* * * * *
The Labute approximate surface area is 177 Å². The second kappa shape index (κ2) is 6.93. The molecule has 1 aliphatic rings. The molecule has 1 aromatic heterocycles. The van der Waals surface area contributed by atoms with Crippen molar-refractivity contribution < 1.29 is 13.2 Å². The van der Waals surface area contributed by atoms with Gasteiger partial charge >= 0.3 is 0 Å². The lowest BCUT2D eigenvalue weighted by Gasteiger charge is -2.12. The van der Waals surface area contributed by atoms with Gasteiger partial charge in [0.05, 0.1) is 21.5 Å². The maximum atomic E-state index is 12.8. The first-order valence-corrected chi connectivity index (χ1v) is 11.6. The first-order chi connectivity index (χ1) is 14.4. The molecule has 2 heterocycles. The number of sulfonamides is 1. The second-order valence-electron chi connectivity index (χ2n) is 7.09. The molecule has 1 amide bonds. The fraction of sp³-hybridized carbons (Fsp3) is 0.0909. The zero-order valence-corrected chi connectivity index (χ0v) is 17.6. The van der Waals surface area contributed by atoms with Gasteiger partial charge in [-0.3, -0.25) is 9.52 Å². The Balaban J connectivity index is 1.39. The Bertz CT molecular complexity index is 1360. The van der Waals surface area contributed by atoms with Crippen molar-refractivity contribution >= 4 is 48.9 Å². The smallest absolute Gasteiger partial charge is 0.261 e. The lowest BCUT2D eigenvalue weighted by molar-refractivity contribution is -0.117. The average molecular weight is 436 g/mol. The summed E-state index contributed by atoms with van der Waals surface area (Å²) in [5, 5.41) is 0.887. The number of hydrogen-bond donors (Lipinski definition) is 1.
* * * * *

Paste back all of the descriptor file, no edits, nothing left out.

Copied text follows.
The Labute approximate surface area is 177 Å². The second kappa shape index (κ2) is 6.93. The molecule has 1 aliphatic rings. The molecule has 1 aromatic heterocycles. The van der Waals surface area contributed by atoms with Crippen molar-refractivity contribution < 1.29 is 13.2 Å². The van der Waals surface area contributed by atoms with Gasteiger partial charge >= 0.3 is 0 Å². The lowest BCUT2D eigenvalue weighted by Gasteiger charge is -2.12. The van der Waals surface area contributed by atoms with Gasteiger partial charge in [0.05, 0.1) is 21.5 Å². The maximum atomic E-state index is 12.8. The first-order valence-corrected chi connectivity index (χ1v) is 11.6. The first-order chi connectivity index (χ1) is 14.4. The molecule has 2 heterocycles. The number of sulfonamides is 1. The second-order valence-electron chi connectivity index (χ2n) is 7.09. The molecule has 1 amide bonds. The fraction of sp³-hybridized carbons (Fsp3) is 0.0909. The zero-order valence-corrected chi connectivity index (χ0v) is 17.6. The van der Waals surface area contributed by atoms with Gasteiger partial charge in [-0.3, -0.25) is 9.52 Å². The Balaban J connectivity index is 1.39. The Bertz CT molecular complexity index is 1360. The van der Waals surface area contributed by atoms with Crippen molar-refractivity contribution >= 4 is 48.9 Å². The smallest absolute Gasteiger partial charge is 0.261 e. The lowest BCUT2D eigenvalue weighted by molar-refractivity contribution is -0.117. The average molecular weight is 436 g/mol. The summed E-state index contributed by atoms with van der Waals surface area (Å²) in [5, 5.41) is 0.887. The number of hydrogen-bond donors (Lipinski definition) is 1.